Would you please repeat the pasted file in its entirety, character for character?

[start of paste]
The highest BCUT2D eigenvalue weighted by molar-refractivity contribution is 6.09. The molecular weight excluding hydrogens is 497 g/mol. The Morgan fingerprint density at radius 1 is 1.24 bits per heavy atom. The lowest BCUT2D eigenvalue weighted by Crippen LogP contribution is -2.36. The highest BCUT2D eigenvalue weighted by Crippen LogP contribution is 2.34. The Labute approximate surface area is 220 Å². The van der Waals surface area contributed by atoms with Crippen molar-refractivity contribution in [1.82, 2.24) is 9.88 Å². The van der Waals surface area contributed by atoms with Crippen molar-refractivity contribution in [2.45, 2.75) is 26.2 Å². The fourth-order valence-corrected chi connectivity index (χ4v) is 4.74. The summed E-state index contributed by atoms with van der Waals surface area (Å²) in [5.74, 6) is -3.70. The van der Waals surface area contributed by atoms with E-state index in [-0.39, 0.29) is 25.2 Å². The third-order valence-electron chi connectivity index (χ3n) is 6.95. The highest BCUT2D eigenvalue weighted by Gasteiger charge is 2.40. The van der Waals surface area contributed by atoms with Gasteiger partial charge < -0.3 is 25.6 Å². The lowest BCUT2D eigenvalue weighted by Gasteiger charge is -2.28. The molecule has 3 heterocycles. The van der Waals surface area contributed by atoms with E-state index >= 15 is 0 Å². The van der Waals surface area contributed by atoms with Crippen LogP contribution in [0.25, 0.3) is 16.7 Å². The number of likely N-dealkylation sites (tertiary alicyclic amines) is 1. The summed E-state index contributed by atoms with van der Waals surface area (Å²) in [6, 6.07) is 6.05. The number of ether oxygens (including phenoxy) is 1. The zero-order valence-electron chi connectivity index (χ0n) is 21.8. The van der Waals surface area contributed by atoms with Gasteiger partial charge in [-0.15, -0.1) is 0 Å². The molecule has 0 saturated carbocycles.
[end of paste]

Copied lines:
The highest BCUT2D eigenvalue weighted by molar-refractivity contribution is 6.09. The molecular weight excluding hydrogens is 497 g/mol. The Morgan fingerprint density at radius 1 is 1.24 bits per heavy atom. The lowest BCUT2D eigenvalue weighted by Crippen LogP contribution is -2.36. The highest BCUT2D eigenvalue weighted by Crippen LogP contribution is 2.34. The Labute approximate surface area is 220 Å². The van der Waals surface area contributed by atoms with Crippen molar-refractivity contribution in [1.82, 2.24) is 9.88 Å². The van der Waals surface area contributed by atoms with Crippen molar-refractivity contribution in [2.45, 2.75) is 26.2 Å². The fourth-order valence-corrected chi connectivity index (χ4v) is 4.74. The summed E-state index contributed by atoms with van der Waals surface area (Å²) in [5.74, 6) is -3.70. The van der Waals surface area contributed by atoms with E-state index in [-0.39, 0.29) is 25.2 Å². The third-order valence-electron chi connectivity index (χ3n) is 6.95. The highest BCUT2D eigenvalue weighted by Gasteiger charge is 2.40. The van der Waals surface area contributed by atoms with Gasteiger partial charge < -0.3 is 25.6 Å². The lowest BCUT2D eigenvalue weighted by Gasteiger charge is -2.28. The molecule has 3 heterocycles. The van der Waals surface area contributed by atoms with E-state index >= 15 is 0 Å². The van der Waals surface area contributed by atoms with Crippen LogP contribution in [0.25, 0.3) is 16.7 Å². The number of likely N-dealkylation sites (tertiary alicyclic amines) is 1. The summed E-state index contributed by atoms with van der Waals surface area (Å²) in [6, 6.07) is 6.05. The number of ether oxygens (including phenoxy) is 1. The zero-order valence-electron chi connectivity index (χ0n) is 21.8. The van der Waals surface area contributed by atoms with Gasteiger partial charge in [-0.15, -0.1) is 0 Å². The molecule has 0 saturated carbocycles.